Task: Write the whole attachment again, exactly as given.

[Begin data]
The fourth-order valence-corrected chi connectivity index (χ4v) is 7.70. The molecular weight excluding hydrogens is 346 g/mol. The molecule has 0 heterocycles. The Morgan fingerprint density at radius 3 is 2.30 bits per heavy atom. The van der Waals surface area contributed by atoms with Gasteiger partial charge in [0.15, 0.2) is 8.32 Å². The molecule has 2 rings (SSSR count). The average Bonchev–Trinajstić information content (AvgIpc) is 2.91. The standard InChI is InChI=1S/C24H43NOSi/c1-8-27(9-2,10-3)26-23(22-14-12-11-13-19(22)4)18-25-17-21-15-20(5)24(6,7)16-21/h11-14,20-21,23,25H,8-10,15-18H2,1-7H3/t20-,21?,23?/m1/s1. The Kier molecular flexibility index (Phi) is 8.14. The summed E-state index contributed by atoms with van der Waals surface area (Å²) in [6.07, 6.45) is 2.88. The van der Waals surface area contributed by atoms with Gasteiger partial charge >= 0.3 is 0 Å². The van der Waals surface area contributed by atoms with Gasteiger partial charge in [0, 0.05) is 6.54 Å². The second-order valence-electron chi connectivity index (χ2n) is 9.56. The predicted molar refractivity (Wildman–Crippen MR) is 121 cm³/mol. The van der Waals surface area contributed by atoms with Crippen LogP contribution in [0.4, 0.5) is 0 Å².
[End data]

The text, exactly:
The fourth-order valence-corrected chi connectivity index (χ4v) is 7.70. The molecular weight excluding hydrogens is 346 g/mol. The molecule has 0 heterocycles. The Morgan fingerprint density at radius 3 is 2.30 bits per heavy atom. The van der Waals surface area contributed by atoms with Gasteiger partial charge in [0.15, 0.2) is 8.32 Å². The molecule has 2 rings (SSSR count). The average Bonchev–Trinajstić information content (AvgIpc) is 2.91. The standard InChI is InChI=1S/C24H43NOSi/c1-8-27(9-2,10-3)26-23(22-14-12-11-13-19(22)4)18-25-17-21-15-20(5)24(6,7)16-21/h11-14,20-21,23,25H,8-10,15-18H2,1-7H3/t20-,21?,23?/m1/s1. The Kier molecular flexibility index (Phi) is 8.14. The summed E-state index contributed by atoms with van der Waals surface area (Å²) in [6.07, 6.45) is 2.88. The van der Waals surface area contributed by atoms with Gasteiger partial charge >= 0.3 is 0 Å². The van der Waals surface area contributed by atoms with Gasteiger partial charge in [0, 0.05) is 6.54 Å². The second-order valence-electron chi connectivity index (χ2n) is 9.56. The predicted molar refractivity (Wildman–Crippen MR) is 121 cm³/mol. The van der Waals surface area contributed by atoms with Crippen LogP contribution in [0.4, 0.5) is 0 Å².